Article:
I have a bird feeder out my kitchen window. I was trying to see the ground under the feeder to see if any Juncoes were there. I was very surprised to see a bird on the ledge just outside the window. At first I thought it was a boreal chickadee and then I noticed a lack of facial marking and saw the bird was dark gray. I had only 5 or 6 seconds to identify the bird at very close range.


     I know that Phoebes are fairly common. They are extremely quiet  and can be easily overlooked. I know that they like to poke around under eaves and on window ledges looking for insects.


    So I was thrilled to have a Phoebe visit my yard. It was the first Phoebe I had noticed in my yard.


   

   

Saturday, May 5, 2012

Eerie Coyote Howl Nearby

    A few evenings ago I was standing on a small foot bridge which crosses Piper Creek. I was visiting a couple of friends and watching the water to see if any Red Backed Suckers or Rocky Mountain Whitefish were swimming up the creek to spawn.
The foot bridge I was standing on.


     All of a sudden I heard extremely  loud howling. At first I didn't recognize it as a coyote howl. I thought it was a siren. Then yes, I knew it was a coyote howl. 
Photo by Bill Heinsen


     Since it was so very loud it must have been close. I would guess they were within 200 m. The area is heavily wooded so it was impossible to see the coyotes. There were two or more howling and the howling went on for at least a minute.
Bower  Woods looking over a large beaver dam.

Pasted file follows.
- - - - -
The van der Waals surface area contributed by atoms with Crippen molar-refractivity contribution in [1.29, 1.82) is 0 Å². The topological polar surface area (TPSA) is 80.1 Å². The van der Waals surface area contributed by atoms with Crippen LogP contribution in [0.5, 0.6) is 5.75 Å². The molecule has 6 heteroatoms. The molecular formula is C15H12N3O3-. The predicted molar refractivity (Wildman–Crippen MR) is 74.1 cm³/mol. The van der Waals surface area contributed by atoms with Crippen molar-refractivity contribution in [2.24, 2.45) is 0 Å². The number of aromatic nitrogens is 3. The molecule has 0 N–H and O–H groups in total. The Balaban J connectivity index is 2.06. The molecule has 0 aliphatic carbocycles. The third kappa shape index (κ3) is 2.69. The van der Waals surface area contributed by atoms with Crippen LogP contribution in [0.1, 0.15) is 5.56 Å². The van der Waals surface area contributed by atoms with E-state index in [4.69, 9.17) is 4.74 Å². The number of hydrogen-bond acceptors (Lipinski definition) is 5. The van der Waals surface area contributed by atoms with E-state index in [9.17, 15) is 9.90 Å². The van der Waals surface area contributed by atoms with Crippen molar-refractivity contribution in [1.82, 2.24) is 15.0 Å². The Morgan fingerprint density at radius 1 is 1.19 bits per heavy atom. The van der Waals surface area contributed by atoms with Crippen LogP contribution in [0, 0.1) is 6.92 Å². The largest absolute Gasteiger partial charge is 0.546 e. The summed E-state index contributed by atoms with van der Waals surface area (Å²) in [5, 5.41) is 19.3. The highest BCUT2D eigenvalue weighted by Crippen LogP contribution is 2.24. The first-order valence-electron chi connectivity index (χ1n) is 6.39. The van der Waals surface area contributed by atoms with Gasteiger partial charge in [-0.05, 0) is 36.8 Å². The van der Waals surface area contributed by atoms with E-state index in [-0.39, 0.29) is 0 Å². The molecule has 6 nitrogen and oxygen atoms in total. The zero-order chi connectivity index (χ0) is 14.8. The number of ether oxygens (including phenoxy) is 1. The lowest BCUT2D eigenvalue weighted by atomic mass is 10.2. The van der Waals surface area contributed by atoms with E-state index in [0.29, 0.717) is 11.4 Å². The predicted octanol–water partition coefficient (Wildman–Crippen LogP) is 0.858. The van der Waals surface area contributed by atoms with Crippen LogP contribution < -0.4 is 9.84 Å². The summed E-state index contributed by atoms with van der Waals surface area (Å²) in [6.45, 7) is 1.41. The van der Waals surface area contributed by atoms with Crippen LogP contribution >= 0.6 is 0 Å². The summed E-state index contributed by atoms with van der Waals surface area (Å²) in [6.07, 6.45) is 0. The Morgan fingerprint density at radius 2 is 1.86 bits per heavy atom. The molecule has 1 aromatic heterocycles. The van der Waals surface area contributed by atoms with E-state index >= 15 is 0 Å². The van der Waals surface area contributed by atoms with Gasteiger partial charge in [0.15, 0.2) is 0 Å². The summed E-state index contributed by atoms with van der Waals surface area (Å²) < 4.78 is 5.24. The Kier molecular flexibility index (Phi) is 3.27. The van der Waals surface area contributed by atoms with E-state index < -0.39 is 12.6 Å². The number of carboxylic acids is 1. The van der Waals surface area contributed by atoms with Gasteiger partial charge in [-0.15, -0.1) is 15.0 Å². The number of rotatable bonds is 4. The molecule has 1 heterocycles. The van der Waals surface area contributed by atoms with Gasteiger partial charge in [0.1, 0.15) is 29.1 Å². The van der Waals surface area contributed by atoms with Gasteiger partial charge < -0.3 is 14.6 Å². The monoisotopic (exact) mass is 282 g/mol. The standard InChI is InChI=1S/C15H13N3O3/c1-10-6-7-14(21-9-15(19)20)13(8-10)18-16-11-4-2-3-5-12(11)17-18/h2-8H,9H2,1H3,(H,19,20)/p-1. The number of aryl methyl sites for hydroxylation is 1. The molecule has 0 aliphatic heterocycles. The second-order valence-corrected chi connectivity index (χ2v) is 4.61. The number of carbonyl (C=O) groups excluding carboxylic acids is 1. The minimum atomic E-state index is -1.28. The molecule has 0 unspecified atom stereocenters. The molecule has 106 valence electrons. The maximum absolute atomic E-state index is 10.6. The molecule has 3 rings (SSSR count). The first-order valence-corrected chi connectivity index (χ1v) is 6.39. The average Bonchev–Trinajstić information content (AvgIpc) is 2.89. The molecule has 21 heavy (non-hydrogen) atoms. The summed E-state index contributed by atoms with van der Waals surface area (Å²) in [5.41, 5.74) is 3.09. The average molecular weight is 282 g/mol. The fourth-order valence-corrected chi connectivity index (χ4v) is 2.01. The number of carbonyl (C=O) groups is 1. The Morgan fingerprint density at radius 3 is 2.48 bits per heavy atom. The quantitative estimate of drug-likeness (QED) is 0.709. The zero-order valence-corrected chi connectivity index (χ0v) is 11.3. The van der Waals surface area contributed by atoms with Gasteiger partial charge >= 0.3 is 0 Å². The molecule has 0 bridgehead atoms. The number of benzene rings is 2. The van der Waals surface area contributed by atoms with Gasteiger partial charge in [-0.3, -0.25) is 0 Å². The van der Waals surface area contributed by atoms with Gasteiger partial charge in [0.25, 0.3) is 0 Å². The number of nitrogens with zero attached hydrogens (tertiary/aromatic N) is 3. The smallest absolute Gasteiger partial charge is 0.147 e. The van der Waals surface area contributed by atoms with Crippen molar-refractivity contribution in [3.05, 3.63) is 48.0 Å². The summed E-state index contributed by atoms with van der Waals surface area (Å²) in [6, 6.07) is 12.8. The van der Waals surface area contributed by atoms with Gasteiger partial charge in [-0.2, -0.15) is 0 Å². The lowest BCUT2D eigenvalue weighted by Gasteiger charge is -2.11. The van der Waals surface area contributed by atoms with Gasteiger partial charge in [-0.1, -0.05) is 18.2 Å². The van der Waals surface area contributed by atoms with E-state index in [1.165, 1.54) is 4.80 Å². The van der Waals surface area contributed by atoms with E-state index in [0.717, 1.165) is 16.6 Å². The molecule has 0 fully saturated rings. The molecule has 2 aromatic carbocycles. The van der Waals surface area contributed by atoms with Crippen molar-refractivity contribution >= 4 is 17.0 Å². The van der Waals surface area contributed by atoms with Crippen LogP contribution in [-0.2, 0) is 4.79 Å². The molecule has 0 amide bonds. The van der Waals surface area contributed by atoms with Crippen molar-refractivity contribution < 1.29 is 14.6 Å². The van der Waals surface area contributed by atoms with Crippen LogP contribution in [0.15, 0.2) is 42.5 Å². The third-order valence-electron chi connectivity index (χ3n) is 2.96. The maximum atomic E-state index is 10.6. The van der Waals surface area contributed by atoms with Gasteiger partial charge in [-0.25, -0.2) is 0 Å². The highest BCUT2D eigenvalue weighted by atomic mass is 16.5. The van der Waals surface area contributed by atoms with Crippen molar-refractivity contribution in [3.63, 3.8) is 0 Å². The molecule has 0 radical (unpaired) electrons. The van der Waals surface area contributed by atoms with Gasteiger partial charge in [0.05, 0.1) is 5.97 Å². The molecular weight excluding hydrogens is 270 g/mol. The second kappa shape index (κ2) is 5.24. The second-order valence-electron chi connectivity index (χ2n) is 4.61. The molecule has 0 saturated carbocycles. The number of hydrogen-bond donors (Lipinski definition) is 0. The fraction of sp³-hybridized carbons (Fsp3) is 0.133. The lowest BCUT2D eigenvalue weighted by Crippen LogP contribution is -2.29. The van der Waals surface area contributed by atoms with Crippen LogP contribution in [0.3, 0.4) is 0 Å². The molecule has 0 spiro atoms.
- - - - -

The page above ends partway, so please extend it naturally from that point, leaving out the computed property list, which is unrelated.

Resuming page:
This area is completely surrounded by housing. It is about 300 m from the bower Mall. I would suspicion these coyotes frequent the mall at night and do very well as far as food is concerned.


    Usually we hear coyotes from a distance so this occurrence was very different.

Wednesday, May 2, 2012

Erin Cameron on Earth Worms

     Erin Cameron gave an excellent talk to the Red Deer River Naturalists on earth worms.


     One of the first surprises she gave us was that we don't have native earth worms in Alberta. Where glaciation occurred , our native earthworms were wiped out. Earthworms that we have now have come to us by various methods. 


    Erin Cameron is studying the effect of earthworms in the Boreal forest. The research is only just beginning. Very few answers have been found. They know that earthworms have only recently moved into the boreal forest. Earthworms have been brought in by man rather than earth worms travelling on their own to the boreal. Roads, industrial activity and fishermen have all brought earth worms into the area. They have made extensive counts along roadways and siesmic lines and find that the earth worms are have not gone very far from the roadway. 

     What's the worry about earth worms in the boreal? Some earth worms influence the leaf mold layer on the surface above the mineral soil. Many plants and insect life do not perform well with that layer gone. Two of the earth worm species live in the mineral soil and come to the surface and take the leaf debris into the mineral soil   thus depleting the leaf mold. Other types of earth worms that function only in the leaf mold disappear. 


    So the big question is how the boreal forest will replace itself because of the earth worms which were not here before.?

Sunday, April 15, 2012

Large Flocks of Robins in Red Deer

     Today I noticed about 50 Robins in my block feeding on Mountain Ash berries. The first Robin I saw this spring was Mar. 28. I would think other birders had seen robins before that date. I saw only 2 or 3 birds and for most of the time no birds. So today it was surprising to see so many Robins in a small area. I walked around my neighborhood and they were only in my block. Scott Raabis reported the same activity with Robins in his area. I'm sure there were other areas of the city that had the 50 or so robins.


     I think that the few early robins we get are those that winter not very far south from us. The robins that appeared today probably winter much further south and fly north in a flock. The early robins seem to appear in ones and twos.